By Maxine Carter-Lome, publisher, in an exclusive interview with Alex Winter of Hake’s Auctions
In November, Hake’s Auctions held a non-sports card auction featuring the collections of two long-time, serious collectors of this genre of ephemera – Roxanne Toser and John Grossman.
For those unfamiliar with the terminology, this category is defined by its name: “non-sports cards.” That includes, says Alex Winter, president of Hake’s Auctions, “any card, or card adjacent item, in which the subject matter is not related to any sport, is a non-sport card. That can be comic characters, TV shows and movies, animals, flags, and so much more. The themes and subjects that have been covered in non-sport issues are vastly broad and varied. That allows collectors to hone in on a very specific theme or run wild and collect any and everything non-sports.”
Meet the Collectors
Roxanne Toser has been a well-known figure in the non-sport card community since the mid-1970s when she and her husband Marlin began attending sports card shows and purchased non-sport cards from various sports card dealers (as at that time, no non-sport card shows existed). In 1984, Toser was the first dealer asked to exhibit at the Philly Non-Sports Card Show. In 2007, the Toser family took over running the show, putting on shows twice a year at The Greater Philadelphia Expo Center in Oaks, Pennsylvania.
In 1990, Roxanne extended her interest in the non-sport card community by founding Non-Sport Update magazine, a quarterly publication that provided articles about upcoming trading card products, and vintage series, and price guides. Non-Sport Update was sold to Beckett Collectibles in 2015. During her decades-long careers as a card dealer and collector, Roxanne and Marlin accumulated an extensive and varied sports and non-sports-themed family collection. A number of these items came to auction at Hake’s November auction.
John Grossman grew up in a family of collectors, surrounded by all sorts of collectibles; stamps, coins, bubblegum cards, first-day covers, dolls, wooden puzzles, board games, mechanical toys, seashells, rocks, fossils, minerals, you name it! Grossman would join his mother on her weekly grocery store trips, where he purchased boxes of 5¢ packs of bubblegum cards with the money he earned from mowing lawns. Once home, he would open the packs, shove as much of the gum as he could into his mouth, and begin sorting and storing these newfound treasures.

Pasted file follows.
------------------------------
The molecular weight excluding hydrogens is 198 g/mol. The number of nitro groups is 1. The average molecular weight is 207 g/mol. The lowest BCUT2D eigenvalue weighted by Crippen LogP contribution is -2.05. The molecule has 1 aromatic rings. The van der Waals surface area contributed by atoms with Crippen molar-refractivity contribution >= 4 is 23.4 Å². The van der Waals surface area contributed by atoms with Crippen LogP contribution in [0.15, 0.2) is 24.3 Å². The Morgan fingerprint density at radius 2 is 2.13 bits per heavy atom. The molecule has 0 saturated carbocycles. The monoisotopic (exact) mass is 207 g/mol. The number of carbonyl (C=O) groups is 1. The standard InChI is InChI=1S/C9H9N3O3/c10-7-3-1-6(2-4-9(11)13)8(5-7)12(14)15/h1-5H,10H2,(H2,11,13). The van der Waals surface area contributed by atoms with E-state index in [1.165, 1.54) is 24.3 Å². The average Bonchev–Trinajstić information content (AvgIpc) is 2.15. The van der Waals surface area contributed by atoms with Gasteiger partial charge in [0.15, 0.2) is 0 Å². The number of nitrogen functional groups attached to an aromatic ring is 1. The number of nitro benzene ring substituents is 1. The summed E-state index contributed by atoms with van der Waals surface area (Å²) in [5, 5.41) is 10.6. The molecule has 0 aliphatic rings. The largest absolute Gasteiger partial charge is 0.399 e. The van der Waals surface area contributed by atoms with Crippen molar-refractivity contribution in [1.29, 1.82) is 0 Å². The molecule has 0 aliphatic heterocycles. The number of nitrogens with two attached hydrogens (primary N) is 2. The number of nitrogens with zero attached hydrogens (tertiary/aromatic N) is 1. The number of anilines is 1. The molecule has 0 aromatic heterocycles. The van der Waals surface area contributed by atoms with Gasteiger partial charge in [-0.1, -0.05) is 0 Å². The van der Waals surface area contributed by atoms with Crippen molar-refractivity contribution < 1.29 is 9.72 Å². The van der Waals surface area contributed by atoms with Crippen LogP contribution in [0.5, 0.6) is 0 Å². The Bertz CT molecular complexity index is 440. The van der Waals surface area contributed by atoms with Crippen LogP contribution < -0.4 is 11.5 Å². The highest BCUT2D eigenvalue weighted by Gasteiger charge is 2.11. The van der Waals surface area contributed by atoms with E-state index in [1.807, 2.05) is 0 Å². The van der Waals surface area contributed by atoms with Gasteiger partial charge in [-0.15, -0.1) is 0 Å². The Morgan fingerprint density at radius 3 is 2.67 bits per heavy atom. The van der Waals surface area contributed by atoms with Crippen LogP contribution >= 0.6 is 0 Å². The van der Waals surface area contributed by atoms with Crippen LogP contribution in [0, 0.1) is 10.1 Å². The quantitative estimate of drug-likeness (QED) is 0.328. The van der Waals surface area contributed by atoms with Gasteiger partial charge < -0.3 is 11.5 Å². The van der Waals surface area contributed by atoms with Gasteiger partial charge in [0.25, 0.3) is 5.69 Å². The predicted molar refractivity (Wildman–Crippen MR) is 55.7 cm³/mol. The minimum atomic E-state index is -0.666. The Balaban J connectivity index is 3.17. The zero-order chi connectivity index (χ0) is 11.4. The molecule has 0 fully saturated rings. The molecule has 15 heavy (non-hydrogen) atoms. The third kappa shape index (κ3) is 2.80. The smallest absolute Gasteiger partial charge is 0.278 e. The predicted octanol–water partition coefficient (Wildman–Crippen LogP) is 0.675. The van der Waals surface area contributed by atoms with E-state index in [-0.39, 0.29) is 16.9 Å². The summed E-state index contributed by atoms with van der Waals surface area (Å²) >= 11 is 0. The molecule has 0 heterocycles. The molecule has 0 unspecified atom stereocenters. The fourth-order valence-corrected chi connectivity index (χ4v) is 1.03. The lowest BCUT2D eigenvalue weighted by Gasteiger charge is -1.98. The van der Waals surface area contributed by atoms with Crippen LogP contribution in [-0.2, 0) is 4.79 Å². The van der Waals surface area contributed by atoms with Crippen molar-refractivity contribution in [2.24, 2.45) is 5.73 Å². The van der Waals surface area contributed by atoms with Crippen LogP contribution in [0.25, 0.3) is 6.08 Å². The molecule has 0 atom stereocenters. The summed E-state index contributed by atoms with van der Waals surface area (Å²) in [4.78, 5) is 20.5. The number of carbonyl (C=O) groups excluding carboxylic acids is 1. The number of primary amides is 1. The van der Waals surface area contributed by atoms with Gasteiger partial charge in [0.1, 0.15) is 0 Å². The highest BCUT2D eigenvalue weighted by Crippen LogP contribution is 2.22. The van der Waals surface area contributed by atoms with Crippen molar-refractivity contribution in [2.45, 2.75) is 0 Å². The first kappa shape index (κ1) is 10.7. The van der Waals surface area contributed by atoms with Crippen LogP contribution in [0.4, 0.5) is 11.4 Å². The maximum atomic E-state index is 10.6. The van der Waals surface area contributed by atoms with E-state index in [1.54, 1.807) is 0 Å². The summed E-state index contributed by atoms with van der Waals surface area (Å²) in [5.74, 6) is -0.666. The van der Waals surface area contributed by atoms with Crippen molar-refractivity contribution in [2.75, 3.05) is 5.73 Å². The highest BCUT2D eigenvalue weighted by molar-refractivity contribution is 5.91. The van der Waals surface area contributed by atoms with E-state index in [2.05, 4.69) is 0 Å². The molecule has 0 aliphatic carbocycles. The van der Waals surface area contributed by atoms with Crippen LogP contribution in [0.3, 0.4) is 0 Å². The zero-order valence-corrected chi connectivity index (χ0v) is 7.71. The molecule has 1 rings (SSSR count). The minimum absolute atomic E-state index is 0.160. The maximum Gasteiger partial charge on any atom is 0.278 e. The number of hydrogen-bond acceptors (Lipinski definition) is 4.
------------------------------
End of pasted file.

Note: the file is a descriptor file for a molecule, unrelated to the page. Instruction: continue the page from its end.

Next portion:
Over the years, his collection expanded to include baseball cards, Church and Dwight soda cards, Good Luck foil Airplanes, Buitoni Figurettes cards, and many other grocery items long forgotten. He also began attending card shows and within a few years, began setting up at them and meeting new, wonderful people. As time went on, Grossman found himself carrying around other dealers’ want lists, a perk they reciprocated for him. The thrill of finding “that last card” for a friend combined with the opportunity to learn from many of the giants of the non-sports hobby was a winning combination.
Collectible items in food and cereal were especially attractive to Grossman as they offered such an incredible diversity of content. As time went on, he decided to focus on Burdick F issues based on The American Card Catalog (Jeffrey Burdick compiled The Standard Guide on All Collected Cards and Their Values for American trading cards
produced before 1951) since it seemed so few people knew about them and there was always more to learn. Today, John is an acknowledged contributor to The Sport Americana Price Guides To Non-Sports Cards by Christopher Benjamin (published by Edgewater Book Company). Items from his collection were also featured at Hake’s November auction.
What’s Selling at Auction?
Hake’s has been offering non-sport cards at auction longer than any other auction house so we talked with Winter to learn more about the outcome of their November auction and what it says about collector interest and the state-of-the-market for this form of ephemera:
MC-L: What’s the back story on these types of trading cards?
AW: Non-sport cards were issued in a variety of ways dating back to the late 1800s, inserted in packs of cigarettes, issued with food products, wrapped up with sticks of gum, included with toys, as panels of candy boxes, and more. Once the concept took off and was a hit, there was no shortage of ways these were issued, and consumers—both kids and adults—were hooked and obsessed with completing a set. Over the last century plus, non-sport cards have gone toe-to-toe with sports cards in popularity and sales making them a ubiquitous product still found today on store shelves and the like, just sans the white powder-covered pink slabs of gum.
MC-L: Please share your thoughts about the November auction results – what surprised you in terms of what sold and didn’t sell, and your takeaways from the auction.
AW: Based on the scope and quality of what we offered this auction, both from the pedigree collections and otherwise, I was expecting great results. I can say we delivered that on all fronts. The 1936 Strange True Stories complete set, PSA graded, at $64,905 far exceeded our estimate of $10-20K, but we were conservative with that.
There was no real apples-to-apples comparison, and this set is just so difficult to find single cards of, let alone a complete set with the wrapper and with five cards being the highest in the PSA Census. This ended up being the top item in the entire auction of 1,909 lots, of which only about 75 were non-sports cards. The 1940 Superman card #1 PSA 6 EX-MINT was next in line at $23,600. This has always been a coveted set among non-sport collectors but over the years has also appealed to sport card collectors and more recently comic book collectors. When you have all of that cross-interest, the price we achieved is no surprise. Another record price was for the 1970 Hee Haw Topps test set. While that TV show may be a distant memory for many, it was more about the rarity of these cards, having never been put into mass production, which propelled this set to $22,066. These are the top three non-sport sales but across the board most lots hit or exceeded our pre-auction estimates as collectors turned out in big numbers.